We sometimes wish we could travel back in time, just to enjoy episodes of The Andy Griffith Show as they came out. However, looking at the show in the twenty-first century provides us with unique insight that the 60s didn’t provide.
Andy Griffith and Don Knotts were the focal points of the show for its run. Even though Knotts missed a lot of episodes, the two of them were incredible together. In fact, when it was needed, the two could reportedly come up with scene ideas off the top of their heads. Knotts and Griffith were an unstoppable duo together.
During an interview in 2006 with CNN, Ron Howard talked about Knotts and Griffith and their influence. He shared a new perspective alongside Griffith on what happened when The Andy Griffith Show was stalled.
Howard was essentially interviewing the show’s leading actor. He said, “Every once in a while, Aaron would come down to the set and say, ‘The show is running a little short.'”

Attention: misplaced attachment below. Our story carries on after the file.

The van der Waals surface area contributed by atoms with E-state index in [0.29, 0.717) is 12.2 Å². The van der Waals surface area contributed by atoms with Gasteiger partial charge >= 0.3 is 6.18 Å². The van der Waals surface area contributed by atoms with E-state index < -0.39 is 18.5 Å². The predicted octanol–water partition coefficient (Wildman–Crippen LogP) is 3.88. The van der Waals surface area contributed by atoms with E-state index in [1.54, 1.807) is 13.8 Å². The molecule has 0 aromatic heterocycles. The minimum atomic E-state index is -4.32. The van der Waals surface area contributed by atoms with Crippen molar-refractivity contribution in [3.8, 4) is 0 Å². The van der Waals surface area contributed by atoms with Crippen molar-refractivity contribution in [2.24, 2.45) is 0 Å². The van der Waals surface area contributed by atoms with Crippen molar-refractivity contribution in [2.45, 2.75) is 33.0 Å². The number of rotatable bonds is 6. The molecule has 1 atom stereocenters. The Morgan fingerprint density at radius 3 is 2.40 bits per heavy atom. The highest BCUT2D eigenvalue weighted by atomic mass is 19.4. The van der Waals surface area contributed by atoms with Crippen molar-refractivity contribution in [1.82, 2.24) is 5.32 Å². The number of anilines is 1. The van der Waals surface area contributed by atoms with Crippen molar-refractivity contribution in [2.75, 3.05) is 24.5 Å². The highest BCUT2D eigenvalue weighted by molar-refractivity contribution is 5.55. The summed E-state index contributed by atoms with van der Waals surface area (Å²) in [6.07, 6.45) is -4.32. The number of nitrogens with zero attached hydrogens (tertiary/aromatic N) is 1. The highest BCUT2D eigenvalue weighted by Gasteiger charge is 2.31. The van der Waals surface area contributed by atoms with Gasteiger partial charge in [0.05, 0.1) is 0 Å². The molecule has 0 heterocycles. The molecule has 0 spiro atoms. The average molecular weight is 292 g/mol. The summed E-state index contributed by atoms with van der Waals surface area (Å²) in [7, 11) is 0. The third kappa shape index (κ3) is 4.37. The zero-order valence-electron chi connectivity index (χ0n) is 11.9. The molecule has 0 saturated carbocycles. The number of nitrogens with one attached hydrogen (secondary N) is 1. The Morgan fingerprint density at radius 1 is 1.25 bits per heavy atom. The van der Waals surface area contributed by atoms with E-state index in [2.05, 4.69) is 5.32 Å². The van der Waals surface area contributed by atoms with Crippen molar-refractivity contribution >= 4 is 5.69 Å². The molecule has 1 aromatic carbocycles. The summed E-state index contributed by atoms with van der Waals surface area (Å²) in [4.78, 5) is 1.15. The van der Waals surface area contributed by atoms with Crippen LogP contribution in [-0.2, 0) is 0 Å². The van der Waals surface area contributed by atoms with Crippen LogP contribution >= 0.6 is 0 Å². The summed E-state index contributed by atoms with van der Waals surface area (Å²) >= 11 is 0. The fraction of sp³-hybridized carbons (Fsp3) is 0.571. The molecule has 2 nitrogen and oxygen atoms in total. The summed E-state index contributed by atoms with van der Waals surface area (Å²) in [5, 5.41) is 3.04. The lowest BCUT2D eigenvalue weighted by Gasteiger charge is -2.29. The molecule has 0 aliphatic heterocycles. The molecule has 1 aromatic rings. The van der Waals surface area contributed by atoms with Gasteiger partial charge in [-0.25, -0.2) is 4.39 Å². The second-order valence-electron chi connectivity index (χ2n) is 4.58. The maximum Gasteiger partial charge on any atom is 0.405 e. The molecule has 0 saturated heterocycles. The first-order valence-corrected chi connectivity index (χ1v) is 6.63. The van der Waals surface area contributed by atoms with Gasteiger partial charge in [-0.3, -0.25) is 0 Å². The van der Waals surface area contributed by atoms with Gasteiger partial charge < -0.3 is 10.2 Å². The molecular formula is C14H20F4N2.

The actor who played Opie continued, “I have these vivid memories of you, [Andy Griffith], and Don and Aaron going off to the side and cooking up some of these really classic two-person bits. I always wondered, did you have those in your hip pocket, or did you just generate them from scratch? It was always amazing to watch these scenes emerge.”
“The three of us would get together. Aaron was a brilliant comedy mind himself. One of us would come up with an idea of what direction to go. Then, the three of us would write it, and then we’d go in and shoot it right fast.”
Ron Howard Talked About How Much of Andy Griffith’s Performances Went Unnoticed In “The Andy Griffith Show”
During an interview with Entertainment Tonight, Ron Howard talked about Griffith. He talked about how much of the star’s acting people didn’t understand during the show.
“I would suspect that when people watch an Andy Griffith performance, that they don’t realize how dedicated, how focused, and analytical he really was about what he was doing,” Howard said. “It was always an act of creation, a creative decision.”
The actor who played Opie in The Andy Griffith Show then explained that people only saw the surface of Andy Griffith. He said that there was more to him than what came across on the screen. Griffith’s talent ran deep in his career, and people never truly got to see that.
Howard also cited that this rang true with the star’s work on Matlock as well. He acknowledged that a lot of his work was off the cuff, purely improvisational work. Now he is a director and noted that talent is a rare skill in Hollywood.